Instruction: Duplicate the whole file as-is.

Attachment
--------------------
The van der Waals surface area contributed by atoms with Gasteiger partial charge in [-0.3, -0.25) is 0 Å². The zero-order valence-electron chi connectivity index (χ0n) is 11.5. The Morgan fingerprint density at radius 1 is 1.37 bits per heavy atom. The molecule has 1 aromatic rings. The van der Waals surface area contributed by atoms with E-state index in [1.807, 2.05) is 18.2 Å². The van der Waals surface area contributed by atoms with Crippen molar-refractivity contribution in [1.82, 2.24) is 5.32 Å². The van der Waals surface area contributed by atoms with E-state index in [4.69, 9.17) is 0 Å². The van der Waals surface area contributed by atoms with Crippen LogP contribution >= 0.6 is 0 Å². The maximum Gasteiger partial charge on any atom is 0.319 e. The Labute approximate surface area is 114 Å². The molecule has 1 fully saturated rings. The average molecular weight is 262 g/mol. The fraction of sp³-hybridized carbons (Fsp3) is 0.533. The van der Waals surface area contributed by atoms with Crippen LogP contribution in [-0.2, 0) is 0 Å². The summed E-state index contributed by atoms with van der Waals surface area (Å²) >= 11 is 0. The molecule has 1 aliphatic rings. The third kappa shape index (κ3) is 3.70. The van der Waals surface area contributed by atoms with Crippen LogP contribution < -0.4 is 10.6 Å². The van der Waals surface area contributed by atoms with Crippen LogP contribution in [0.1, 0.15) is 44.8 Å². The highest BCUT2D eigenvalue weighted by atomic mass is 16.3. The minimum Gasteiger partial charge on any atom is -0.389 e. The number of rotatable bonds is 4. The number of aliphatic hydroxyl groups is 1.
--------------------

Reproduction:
The van der Waals surface area contributed by atoms with Gasteiger partial charge in [-0.3, -0.25) is 0 Å². The zero-order valence-electron chi connectivity index (χ0n) is 11.5. The Morgan fingerprint density at radius 1 is 1.37 bits per heavy atom. The molecule has 1 aromatic rings. The van der Waals surface area contributed by atoms with E-state index in [1.807, 2.05) is 18.2 Å². The van der Waals surface area contributed by atoms with Crippen molar-refractivity contribution in [1.82, 2.24) is 5.32 Å². The van der Waals surface area contributed by atoms with E-state index in [4.69, 9.17) is 0 Å². The van der Waals surface area contributed by atoms with Crippen LogP contribution >= 0.6 is 0 Å². The maximum Gasteiger partial charge on any atom is 0.319 e. The Labute approximate surface area is 114 Å². The molecule has 1 fully saturated rings. The average molecular weight is 262 g/mol. The fraction of sp³-hybridized carbons (Fsp3) is 0.533. The van der Waals surface area contributed by atoms with Crippen LogP contribution in [-0.2, 0) is 0 Å². The summed E-state index contributed by atoms with van der Waals surface area (Å²) >= 11 is 0. The molecule has 1 aliphatic rings. The third kappa shape index (κ3) is 3.70. The van der Waals surface area contributed by atoms with Crippen LogP contribution < -0.4 is 10.6 Å². The van der Waals surface area contributed by atoms with Crippen LogP contribution in [0.1, 0.15) is 44.8 Å². The highest BCUT2D eigenvalue weighted by atomic mass is 16.3. The minimum Gasteiger partial charge on any atom is -0.389 e. The number of rotatable bonds is 4. The number of aliphatic hydroxyl groups is 1.